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Newsday letters to the editor for Monday, Dec. 11, 2017

Newsday readers respond to topics covered.

President Donald Trump speaks about tax reform at

President Donald Trump speaks about tax reform at the St. Charles Convention Center, Nov. 29, 2017, in St. Charles, Mo. Photo Credit: AP / Andrew Harnik

Most of readers’ letters on the tax bill bash President Donald Trump and the GOP [“Views of tax bills from many angles,” Dec. 6].

New York’s politicians lament that the bill limits the property tax deduction to $10,000 as a destruction of the middle class.

My mom’s 2,500-square-foot house in Orlando, Florida, is in a gated community on a golf course, with a clubhouse and swimming pool. Her yearly property tax bill is about $1,800.

Our house the same size on Long Island, without the golf course, pool, etc., is charged $15,000 per year in property taxes.

A monthly ticket on the Long Island Rail Road from Islip to Penn Station is $391, and add to that another $121 for the subway MetroCard. You can lease a premium luxury car for that combined monthly payment.

New York’s politicians are right to fear the loss of the tax deduction, as it probably will cause an exodus of residents, sending New York down the road that some cities have traveled: from rich and poor residents to mostly poor.

The politicians are dead right about the destruction of the middle class, but they should look in the mirror and see who is destroying it.

Bill Petry, Islip

I am disgusted by the Republican tax legislation and feel that it needs to be stopped [“Tax overhaul in limbo,” News, Dec. 1]. It makes me mad on many levels.

The Senate bill was rushed through with no chance for many members to read it and no bipartisanship. It could increase the deficit by $1.4 trillion, according to the Congressional Budget Office, and take away much-needed deductions from Long Islanders.

The bill in the House of Representatives is no better. This Republican Congress has failed America. Do not be taken in by its empty promises and projections. It will hurt our region, and it’s time for change.

Reps. Peter King and Lee Zeldin voted against the House bill, but in my opinion, they are still complicit in its writing.

Brian Zimmerman, Massapequa

After the Senate’s late-night skirmish to pass a 479-page mostly unvetted, undiscussed tax bill that couldn’t possibly be speed-read in an hour, it is time to fight publicly the hypocritical GOP and unseat all vulnerable Republicans.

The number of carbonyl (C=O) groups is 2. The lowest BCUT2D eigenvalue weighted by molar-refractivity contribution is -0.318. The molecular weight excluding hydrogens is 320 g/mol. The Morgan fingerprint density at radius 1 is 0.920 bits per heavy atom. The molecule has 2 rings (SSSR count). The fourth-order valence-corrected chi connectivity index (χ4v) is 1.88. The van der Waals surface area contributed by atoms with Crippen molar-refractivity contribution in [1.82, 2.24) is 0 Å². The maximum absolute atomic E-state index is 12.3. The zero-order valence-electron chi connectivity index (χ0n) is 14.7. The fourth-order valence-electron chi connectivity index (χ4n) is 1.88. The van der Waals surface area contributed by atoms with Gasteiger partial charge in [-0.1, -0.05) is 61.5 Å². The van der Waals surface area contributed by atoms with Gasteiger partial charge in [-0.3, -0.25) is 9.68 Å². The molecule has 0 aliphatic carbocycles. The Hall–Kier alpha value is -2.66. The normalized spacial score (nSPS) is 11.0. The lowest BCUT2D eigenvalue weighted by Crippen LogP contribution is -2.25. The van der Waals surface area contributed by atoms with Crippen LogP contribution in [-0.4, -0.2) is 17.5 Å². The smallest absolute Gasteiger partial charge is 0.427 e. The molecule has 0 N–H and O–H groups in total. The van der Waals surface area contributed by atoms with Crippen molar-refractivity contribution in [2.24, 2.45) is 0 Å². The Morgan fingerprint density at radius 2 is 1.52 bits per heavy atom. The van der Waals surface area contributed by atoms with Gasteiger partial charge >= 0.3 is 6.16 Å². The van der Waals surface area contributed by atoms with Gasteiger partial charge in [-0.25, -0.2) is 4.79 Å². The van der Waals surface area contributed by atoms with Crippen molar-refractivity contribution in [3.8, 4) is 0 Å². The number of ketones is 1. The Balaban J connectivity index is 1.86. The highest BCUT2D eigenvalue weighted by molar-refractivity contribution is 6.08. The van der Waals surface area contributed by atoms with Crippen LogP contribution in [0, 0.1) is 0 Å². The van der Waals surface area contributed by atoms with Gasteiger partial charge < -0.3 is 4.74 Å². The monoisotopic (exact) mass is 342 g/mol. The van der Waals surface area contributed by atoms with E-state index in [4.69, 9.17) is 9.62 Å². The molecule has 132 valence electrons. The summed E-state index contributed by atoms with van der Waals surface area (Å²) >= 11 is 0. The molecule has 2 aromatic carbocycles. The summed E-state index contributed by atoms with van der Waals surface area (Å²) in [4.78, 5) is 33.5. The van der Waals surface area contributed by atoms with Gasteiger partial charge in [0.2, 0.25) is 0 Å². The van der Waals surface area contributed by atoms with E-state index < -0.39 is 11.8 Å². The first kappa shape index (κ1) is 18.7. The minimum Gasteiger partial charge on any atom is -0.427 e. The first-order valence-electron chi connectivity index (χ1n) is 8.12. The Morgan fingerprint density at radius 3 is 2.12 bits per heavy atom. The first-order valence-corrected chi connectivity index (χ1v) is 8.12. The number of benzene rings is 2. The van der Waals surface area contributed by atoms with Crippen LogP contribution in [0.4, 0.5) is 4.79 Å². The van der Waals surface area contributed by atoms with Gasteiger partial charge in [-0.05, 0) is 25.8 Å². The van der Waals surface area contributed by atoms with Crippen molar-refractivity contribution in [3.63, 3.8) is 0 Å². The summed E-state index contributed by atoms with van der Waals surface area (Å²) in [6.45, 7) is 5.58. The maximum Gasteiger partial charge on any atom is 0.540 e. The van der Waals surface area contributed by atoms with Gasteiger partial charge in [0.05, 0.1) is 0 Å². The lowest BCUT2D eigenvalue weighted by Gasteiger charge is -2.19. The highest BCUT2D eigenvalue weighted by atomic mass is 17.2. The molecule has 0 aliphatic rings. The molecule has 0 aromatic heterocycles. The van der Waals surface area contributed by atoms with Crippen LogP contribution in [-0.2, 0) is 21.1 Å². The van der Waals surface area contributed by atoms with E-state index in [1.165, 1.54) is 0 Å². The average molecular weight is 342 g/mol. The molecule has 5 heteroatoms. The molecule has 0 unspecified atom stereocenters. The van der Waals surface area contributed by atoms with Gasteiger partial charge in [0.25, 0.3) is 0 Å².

Remind them that everything that happens is their responsibility and their fault.

In particular this: If they are determined to destroy our natural ecosystem by drilling in the delicately balanced Arctic, their greed will be consumed by Mother Nature. No one survives the destruction of the Earth.

We must fight for the survival of the Earth, not corporate lobbyists and donors.

Annie Bien, Cobble Hill

The two houses of Congress passed their versions of “trickle-down” economics, claiming lower corporate taxes to the wealthy corporations would provide money for investments, which would expand the economy, provide jobs, and increase wages for the middle class.

Since the 1980s, when President Ronald Reagan passed his “trickle-down” budget, the disparities in income levels between the wealthy and the middle class have grown from modest to huge.

The truth is that corporations use their profits to repurchase their own stock, give dividends to stockholders and increase executive compensation. I’m skeptical they would invest the new money to increase wages.

The definition of insanity is doing the same thing over and over and expecting different results. Will we ever get a Congress to make the correction necessary to help the middle class reduce the insane wealth disparity?

Clare Worthing, Wantagh

In the words of Yogi Berra, “It ain’t over ’til it’s over.” You can’t argue with that.

So as the majorities in the U.S. House and Senate work in haste to finalize their tax legislation, we must make it known to them that we, their constituents, do not support this egregious attack on the middle class and poor on Long Island.

They are touting this as the largest tax cut in this country’s history. What they have neglected to include between the words “largest” and “tax” is the operative word, “corporate.”

The president has promised an early Christmas present for all Americans! He fails to insert the word “wealthy.”

The majority in Congress is not proposing tax reform, but redistribution. First, Republicans will loot the Treasury and create a deficit to the tune of $1.4 trillion. This will be for the benefit of huge tax breaks to corporations like Big Oil, Big Pharma and private prisons — and any other group whose lobbyists hold sway.

Then they will claim that, in the name of deficit reduction, there have to be major cuts to Social Security, Medicare, Medicaid, education, children’s services, health care and any other program that is desperately needed.

Vincenza Ercole, Port Jefferson Station